Bagan was the area of Myanmar, if not the entirety of Asia, that truly took my breath away. A forgotten area. It’s sleepy, it’s peaceful, its truly magnificent.
Originally, 10,000 religious monuments were constructed (consisting of stupas, small temples and monasteries) in an area of 104 square kilometres on the Bagan plains. There was over 400 recorded earthquakes between 1904 and 1975. So, now just over 2000 of the magnificent structures remain in the area; and I assure you they are truly astounding. Whilst exploring Bagan a tour guide described the climate to me as being set into 3 distinctive seasons: Hot, Hotter and Hottest. Bagan is dry, and the temperature can be brutal but its unique and beautiful and feels somewhat magical.
With over 2000 temples it’s quite overwhelming on your first day to know where to begin. You will read endless posts recommending routes and if I’m going to be completely honest, it’s unnecessary. With such a vast array of temples both large and small there really is no reason to create a strict route, that you will inevitably divert from anyway. You have the option of taking a bicycle or electric bike to explore the area – the latter obviously being the most popular.
Not only are the temples incredible, there’s an amazing range of accommodation and plenty of friendly locals to chat to. In addition, there is a surprisingly fantastic range of restaurants providing everything from Thai food to pizza. I would recommend taking the time to research your hotel and maybe even splashing out a little bit more than normal. You will find yourself exhausted from the intense sunshine and heat and may need to retreat back to your hotel around lunch time.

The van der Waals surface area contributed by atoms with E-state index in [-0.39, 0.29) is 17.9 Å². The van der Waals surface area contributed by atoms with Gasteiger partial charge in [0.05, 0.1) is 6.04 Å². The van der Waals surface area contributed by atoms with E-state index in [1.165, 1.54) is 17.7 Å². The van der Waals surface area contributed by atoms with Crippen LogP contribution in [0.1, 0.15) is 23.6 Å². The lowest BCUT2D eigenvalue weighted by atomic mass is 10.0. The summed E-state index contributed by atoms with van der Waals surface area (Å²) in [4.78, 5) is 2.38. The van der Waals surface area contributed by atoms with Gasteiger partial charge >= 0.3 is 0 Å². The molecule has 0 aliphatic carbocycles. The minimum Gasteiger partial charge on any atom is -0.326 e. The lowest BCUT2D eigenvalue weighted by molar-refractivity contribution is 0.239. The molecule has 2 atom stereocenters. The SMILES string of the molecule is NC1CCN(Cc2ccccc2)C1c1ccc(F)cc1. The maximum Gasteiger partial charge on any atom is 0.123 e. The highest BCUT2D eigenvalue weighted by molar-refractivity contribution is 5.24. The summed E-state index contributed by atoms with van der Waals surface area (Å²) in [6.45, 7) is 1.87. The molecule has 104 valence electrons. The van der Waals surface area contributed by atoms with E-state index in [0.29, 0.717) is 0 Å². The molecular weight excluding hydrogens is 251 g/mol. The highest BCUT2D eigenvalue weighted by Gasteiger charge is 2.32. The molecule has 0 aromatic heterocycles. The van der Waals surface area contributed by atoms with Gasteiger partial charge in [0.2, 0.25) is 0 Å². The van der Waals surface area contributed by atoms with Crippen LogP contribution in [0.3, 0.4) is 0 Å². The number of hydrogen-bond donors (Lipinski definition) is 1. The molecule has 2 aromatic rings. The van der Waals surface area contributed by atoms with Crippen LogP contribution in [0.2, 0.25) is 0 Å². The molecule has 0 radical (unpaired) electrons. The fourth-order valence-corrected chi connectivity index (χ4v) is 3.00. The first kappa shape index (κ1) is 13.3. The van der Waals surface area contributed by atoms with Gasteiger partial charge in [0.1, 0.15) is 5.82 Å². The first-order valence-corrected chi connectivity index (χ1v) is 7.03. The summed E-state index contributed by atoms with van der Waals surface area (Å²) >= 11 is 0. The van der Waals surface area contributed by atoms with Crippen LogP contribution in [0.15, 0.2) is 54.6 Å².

There’s lots of restoration currently ongoing in the Bagan area; which has sparked a mixed reaction from locals and tourists alike. This ‘beautification’ combined with the recent addition of a watch tower and golf course were the main reasons that Bagan previously wasn’t a UNESCO world heritage site. However, on 6 July 2019, Bagan was officially inscribed as a World Heritage Site by UNESCO. One of the highlights of my whole trip to Myanmar was climbing to the top of one of the temples and watching to world go by. There’s now only a handful of temples that tourists are actually allowed to climb. This number is deteriorating year on year. Meaning that soon watching the sunset over the temples will be a thing of the past; perhaps for the sustainable best.
I guess amongst all this rapid change, the only clear advice is go. Go now.
See a full 3 week itinerary for Myanmar (Burma).
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